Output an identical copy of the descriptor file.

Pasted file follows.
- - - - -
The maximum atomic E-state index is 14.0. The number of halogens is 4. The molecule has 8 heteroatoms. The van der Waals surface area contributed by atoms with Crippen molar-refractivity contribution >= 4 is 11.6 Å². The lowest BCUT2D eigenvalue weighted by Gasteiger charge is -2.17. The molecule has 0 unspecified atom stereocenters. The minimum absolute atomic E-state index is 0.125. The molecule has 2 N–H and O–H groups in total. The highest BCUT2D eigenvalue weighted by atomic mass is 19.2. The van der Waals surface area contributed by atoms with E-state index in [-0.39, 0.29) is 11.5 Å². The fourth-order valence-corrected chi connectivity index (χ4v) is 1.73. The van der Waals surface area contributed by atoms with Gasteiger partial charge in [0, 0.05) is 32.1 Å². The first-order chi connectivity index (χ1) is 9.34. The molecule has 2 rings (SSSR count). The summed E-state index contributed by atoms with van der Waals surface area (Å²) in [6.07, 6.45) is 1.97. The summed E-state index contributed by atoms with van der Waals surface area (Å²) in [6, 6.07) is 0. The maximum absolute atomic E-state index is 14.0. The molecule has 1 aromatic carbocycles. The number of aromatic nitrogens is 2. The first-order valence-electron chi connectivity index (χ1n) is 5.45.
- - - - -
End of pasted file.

The maximum atomic E-state index is 14.0. The number of halogens is 4. The molecule has 8 heteroatoms. The van der Waals surface area contributed by atoms with Crippen molar-refractivity contribution >= 4 is 11.6 Å². The lowest BCUT2D eigenvalue weighted by Gasteiger charge is -2.17. The molecule has 0 unspecified atom stereocenters. The minimum absolute atomic E-state index is 0.125. The molecule has 2 N–H and O–H groups in total. The highest BCUT2D eigenvalue weighted by atomic mass is 19.2. The van der Waals surface area contributed by atoms with E-state index in [-0.39, 0.29) is 11.5 Å². The fourth-order valence-corrected chi connectivity index (χ4v) is 1.73. The van der Waals surface area contributed by atoms with Gasteiger partial charge in [0, 0.05) is 32.1 Å². The first-order chi connectivity index (χ1) is 9.34. The molecule has 2 rings (SSSR count). The summed E-state index contributed by atoms with van der Waals surface area (Å²) in [6.07, 6.45) is 1.97. The summed E-state index contributed by atoms with van der Waals surface area (Å²) in [6, 6.07) is 0. The maximum absolute atomic E-state index is 14.0. The molecule has 1 aromatic carbocycles. The number of aromatic nitrogens is 2. The first-order valence-electron chi connectivity index (χ1n) is 5.45.